Harvey Weinstein was an outlier in certain ways: the sheer number and extremity of his offenses; the systematic way he enacted his "seductions"; his freedom as the head of his own company; the misdirection of his political commitments; the extent of his social network, the pedigree of his movies and the unique opportunities they offered. These factors enabled a perfect storm. Fittingly, outing him has created a truly pyrotechnic flashpoint: A lot of people have woken up and a lot of positive anger has been unleashed. That's great news.
But Harvey isn't the only one by a longshot. More heads will roll in the coming weeks and months. There's an issue larger than Harvey or any other particular predator, one about the culture of the movie business -- the nexus of sex, money, power, and ambition -- which goes beyond any single scandal. There's an even larger issue concerning gender politics and power in all aspects of our economic and social life as a country. Creating a culture is something we all participate in, which we're all responsible for. There's no easy fix, but that doesn't mean we throw up our hands. Weeding out bad individuals is helpful, but there's a system that continues to create and nurture them that has to be addressed. It's a group effort.
The Variety piece I linked above reflects a good first step. You'll note how many high-ranking woman executives are quoted there. The funny thing about the movie business today is that, for all the problems raised by its unique mash-up of glamor/sex/money, the industry has a ton of powerful women, particularly at the big film and television studios. I think they're going to start flexing their muscles, and believe I that a lot of the powerful men in Hollywood are going to support and cheer them on.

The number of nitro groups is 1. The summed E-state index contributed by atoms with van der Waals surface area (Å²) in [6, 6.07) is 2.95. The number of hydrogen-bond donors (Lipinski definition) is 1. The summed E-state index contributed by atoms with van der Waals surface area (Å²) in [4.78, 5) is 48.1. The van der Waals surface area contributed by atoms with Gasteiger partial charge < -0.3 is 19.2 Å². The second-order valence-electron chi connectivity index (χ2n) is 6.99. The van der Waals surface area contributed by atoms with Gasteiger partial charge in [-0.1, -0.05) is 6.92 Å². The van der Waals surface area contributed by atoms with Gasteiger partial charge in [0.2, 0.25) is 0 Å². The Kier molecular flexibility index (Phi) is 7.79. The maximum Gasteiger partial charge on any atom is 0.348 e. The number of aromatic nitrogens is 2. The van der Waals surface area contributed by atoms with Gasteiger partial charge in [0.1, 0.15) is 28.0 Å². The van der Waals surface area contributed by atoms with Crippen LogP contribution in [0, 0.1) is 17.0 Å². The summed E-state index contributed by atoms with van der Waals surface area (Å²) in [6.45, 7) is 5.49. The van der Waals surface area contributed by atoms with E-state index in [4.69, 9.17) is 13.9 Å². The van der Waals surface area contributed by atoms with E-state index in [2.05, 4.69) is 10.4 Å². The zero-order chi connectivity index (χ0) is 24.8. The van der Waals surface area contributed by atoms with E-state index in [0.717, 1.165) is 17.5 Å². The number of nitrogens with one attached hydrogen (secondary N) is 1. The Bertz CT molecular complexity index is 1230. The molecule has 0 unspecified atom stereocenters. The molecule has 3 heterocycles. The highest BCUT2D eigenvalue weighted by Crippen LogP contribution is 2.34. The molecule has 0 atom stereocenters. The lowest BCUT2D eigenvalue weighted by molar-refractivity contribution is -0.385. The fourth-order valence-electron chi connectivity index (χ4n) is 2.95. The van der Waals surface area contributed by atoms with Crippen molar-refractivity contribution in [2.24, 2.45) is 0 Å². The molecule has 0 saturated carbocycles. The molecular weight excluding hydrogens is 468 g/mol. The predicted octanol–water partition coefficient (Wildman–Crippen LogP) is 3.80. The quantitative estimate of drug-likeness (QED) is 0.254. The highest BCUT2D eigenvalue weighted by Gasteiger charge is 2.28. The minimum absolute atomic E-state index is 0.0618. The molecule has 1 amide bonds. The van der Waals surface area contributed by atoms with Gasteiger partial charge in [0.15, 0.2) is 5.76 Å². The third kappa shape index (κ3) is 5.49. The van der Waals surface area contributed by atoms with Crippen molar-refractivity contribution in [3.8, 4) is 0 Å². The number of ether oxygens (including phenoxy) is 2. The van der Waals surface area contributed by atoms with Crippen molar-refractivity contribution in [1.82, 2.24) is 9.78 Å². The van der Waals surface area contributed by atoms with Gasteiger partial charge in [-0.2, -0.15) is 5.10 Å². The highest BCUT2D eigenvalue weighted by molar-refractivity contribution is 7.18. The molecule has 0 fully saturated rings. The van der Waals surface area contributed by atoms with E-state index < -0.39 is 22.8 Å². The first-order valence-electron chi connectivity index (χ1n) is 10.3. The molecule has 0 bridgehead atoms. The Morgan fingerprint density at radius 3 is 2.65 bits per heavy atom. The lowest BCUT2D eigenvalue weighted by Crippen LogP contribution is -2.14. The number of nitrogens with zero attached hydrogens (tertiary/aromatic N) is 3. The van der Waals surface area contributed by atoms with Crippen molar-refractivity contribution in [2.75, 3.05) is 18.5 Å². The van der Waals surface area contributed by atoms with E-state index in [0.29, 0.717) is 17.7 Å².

The most difficult “workplaces” to oversee and regulate in Hollywood are movie sets and social engagements (which are, in fact, workplaces). Movie sets aren’t controlled by the studios. The studios hire people – outside producers, directors, actors, crew – to make each picture. Studio executives visit sets and trouble-shoot from time to time, but they can’t babysit literally hundreds of people and they aren’t omniscient. Each film production is a unique, organic entity. It’s always a changing cast of characters, and chaos reigns amid countless daily micro-transactions over the course of 2 or 3 months of filming. There are few better places to engage in bad behavior than on a movie set. Except for social engagements, which are as good . . . or worse.
How to crack that nut is a much tougher challenge.
.
.
[typos]
Edited by - bob on 10/18/2017 2:06:27 AM
 
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13083 Posts
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Posted - Oct 19 2017 : 3:47AM
Lindy West in The New York Times:
The Hollywood Reporter:

Senior Member

I don't trust men who don't like big tits.
2533 Posts
12/04
Posted - Oct 26 2017 : 3:02AM
selective Hollywood outrage/hypocrisy. Don't get me wrong Weinstein deserves Hollywood shitting on him and turning their back on him...but I guarantee some of these same Hollywood people are advocates for roman polanski. GTFOH!

Senior Member

2970 Posts
2/15
Posted - Oct 27 2017 : 4:41PM
^ To me, it's actually all the moral lecturing we recieve from so many Hollywood multi-millionaires. The only way they can now publicly justify working with such people is by (very hard to believe) whining: "I didn't know, I didn't know".
(Note: I draw a distinction between people doing what they have to to make a living, as oppossed to doing so to make millions and millions of dollars.)
 
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I came to turn on everyone
1721 Posts
6/10
Posted - Oct 28 2017 : 12:46AM
Nobody knew. He was the only one. He's cured now.
 
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13083 Posts
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Posted - Nov 2 2017 : 3:04AM
The Hollywood Reporter:
 
All-Star Member

13083 Posts
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Posted - Nov 2 2017 : 3:25AM
Actually, this statement is not representative of what's happening in the movie and television industries right now. If you read the trades, such as Variety and The Hollywood Reporter, not to mention The New York Times and The Los Angeles Times, there's a lot of positive activity going on. Predators are being outed on a daily basis, from James Toback to Kevin Spacey. An open dialogue about the issues has started.